While Birgit is most known for her Blaufrankish red wines and atypical but very well-done experimental wines, the shock wine of my tasting with her was her entry-level Chardonnay, simply labeled Chardonnay Felsenstein. It’s grown entirely on limestone, and there’s no doubt about it given its aromas and taste. It’s impressive and was more fun to drink than almost any Mâconnais Chardonnay I’ve had in recent years that are even close to this in price. It’s not at all overplayed in any direction, but rather highlights Chardonnay’s best assets when grown on pure limestone: freshness, x-factor, tense white fruit, and mineral sensations for days. I don’t expect the world to look toward Austrian Chardonnay merely on account of this one, but for those on a budget looking for a real terroir experience at a reasonable price, this is one to not miss. Another Chardonnay of equal impression and value is from La Casaccia, a cantina in Asti whose vineyards grow on pure chalk.

Birgit’s zillion different cuvées of experimental wines are mostly sold in Austria. I like a lot of them because they are pleasurable with solid terroir trimmings. But I get the sense that the global market isn’t quite ready for Austrian glou glou. Maybe it’s too weird for people to imagine Austrians loosening up so much and breaking out of the hyper-sophisticated, buttoned-up culture with which they are associated—while some parts of Germany made the leap a long time ago, especially Berliners. But make no mistake, Austrians know how to party. It’s just hard to imagine in more quiet places like Burgenland.

The following day, I dropped in on the boys over at Weingut Weszeli, Davis Weszeli (on the left) and his winemaker, viticulturist, and right-hand man, German ex-pat, Thomas Ganser (on the right). After some drone-time, we did a vertical tasting of the last four years (2015-2018) of bottled Grüner Veltliners and Rieslings from all their cru wines. What a treat that was, and how eye-opening!

From the sky with all the twists and turns and hills covered in green vines everywhere, it was almost impossible to navigate Kamptal’s vineyards by air. I shot from a position standing in the famous vineyard, Seeberg, and managed to grab some good shots of the more famous hillsides of Heilingenstein and Gaisberg to the southeast.

Kamptal’s Heilingenstein vineyard in the foreground and Seeberg and Kogleberg vineyards in the background.

Here’s a big deal you probably didn’t know: Weszeli’s cru wines spend three years in large wood casks before bottling. Almost nobody does that and judging by how seriously complex their wines are, it’s strange that it’s so uncommon. Many years ago, when I worked in a limited capacity in California with Ernie Loosen’s wines from the Mosel, we introduced Rieslings that were aged one, two and three years in wood before bottling. Ernie learned about this practice when he discovered his grandfather’s old cellar notebook and it was a revelation. It wasn’t really new to me because Weszeli was already doing it, but, in my opinion, they did it far too quietly. They should’ve been shouting from the rooftops about this unusual but seemingly historical and nearly forgotten approach because it yields fabulously unique results.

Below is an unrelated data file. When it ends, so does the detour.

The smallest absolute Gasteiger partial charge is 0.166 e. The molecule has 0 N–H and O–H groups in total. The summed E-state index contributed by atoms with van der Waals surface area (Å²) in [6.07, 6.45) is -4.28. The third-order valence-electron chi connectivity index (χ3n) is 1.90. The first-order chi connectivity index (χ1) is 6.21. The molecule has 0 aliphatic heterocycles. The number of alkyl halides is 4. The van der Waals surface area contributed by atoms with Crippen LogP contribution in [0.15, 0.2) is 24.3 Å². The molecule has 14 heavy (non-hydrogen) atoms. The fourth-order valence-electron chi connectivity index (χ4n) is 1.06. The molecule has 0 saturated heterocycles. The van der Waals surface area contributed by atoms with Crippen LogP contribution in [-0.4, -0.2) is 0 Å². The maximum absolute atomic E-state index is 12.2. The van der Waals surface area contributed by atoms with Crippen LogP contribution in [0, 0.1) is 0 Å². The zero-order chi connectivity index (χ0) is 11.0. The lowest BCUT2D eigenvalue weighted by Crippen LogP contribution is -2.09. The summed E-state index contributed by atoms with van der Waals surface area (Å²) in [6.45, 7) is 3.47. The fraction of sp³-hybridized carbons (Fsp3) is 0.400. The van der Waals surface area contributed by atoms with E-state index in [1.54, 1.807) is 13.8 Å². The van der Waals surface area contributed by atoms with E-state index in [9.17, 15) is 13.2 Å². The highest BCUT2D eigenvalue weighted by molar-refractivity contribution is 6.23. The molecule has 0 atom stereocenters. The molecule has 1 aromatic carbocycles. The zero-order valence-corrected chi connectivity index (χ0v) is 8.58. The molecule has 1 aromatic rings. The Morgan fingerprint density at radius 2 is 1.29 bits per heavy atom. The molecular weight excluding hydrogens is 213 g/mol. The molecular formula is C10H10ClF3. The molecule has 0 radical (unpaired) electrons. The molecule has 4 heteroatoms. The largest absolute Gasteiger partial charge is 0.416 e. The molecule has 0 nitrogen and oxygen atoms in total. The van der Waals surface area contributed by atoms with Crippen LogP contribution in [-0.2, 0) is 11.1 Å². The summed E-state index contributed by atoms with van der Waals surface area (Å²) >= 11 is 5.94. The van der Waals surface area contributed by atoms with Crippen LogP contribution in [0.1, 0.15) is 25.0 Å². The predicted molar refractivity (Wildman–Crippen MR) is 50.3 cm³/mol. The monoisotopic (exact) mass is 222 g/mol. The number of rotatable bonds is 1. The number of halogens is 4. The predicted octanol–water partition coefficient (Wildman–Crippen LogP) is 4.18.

The problem with Weszeli is that it’s taken a long time to realize the potential of their extended aging in barrel. Three years is a long time, and this is compounded by another two in bottle, which in most cases is four times longer than the aging that goes into most other famous Austrian grower’s top wines.

2017 is a breakthrough for Weszeli on many levels. It was the right vintage for their extended cellar aging approach and the wines end up built like Thomas: muscular and defined, like a mythological warrior statue. They’re impressive and complex, so deeply complex that they stop just short of overwhelming—like Puligny-Montrachet big hitters tend to do. If layers of complexity and depth are defining measures for great wine (which they are) the 2017s from Weszeli would be scored in the mid to high 90s on that alone. But more than just their tastes and smells, you can feel the life of their organically farmed vineyards vibrating through their wines. The three years in oak heavily curbs what would otherwise evoke the same ubiquitous (and sometimes boring) characteristics of Austrian Rieslings and Grüner Veltliners that go through a short aging before bottling, by cutting the primary fruit down to size and sculpting the wines around their secondary and tertiary distinctions. Weszeli’s wines are almost unrecognizable when compared to other young wines in the region, save their fully endowed natural acidity, a structural element that doesn’t depart unless tampered with.

Weszeli is on a path that few winegrowers in their region will be able to follow closely because of the time it takes, and the investment needed to go from the fast annual turnaround to waiting it out for four or five years before you sell your top wines, which also happen to be your most expensive to make. Other Austrian wineries might do well to take note of what Weszeli’s wines offer that those of other great producers don’t. I feel lucky to be involved with these guys and to finally, after six years of working together, be able to offer the results of the ideas hatched more than a decade ago. Kudos to them. Austria is lucky to have the diversity of their wines and people should take a closer look.■

Next month it’s Veyder-Malberg, and then off to Germany to meet up with two of the most exciting young producers making unexpected waves.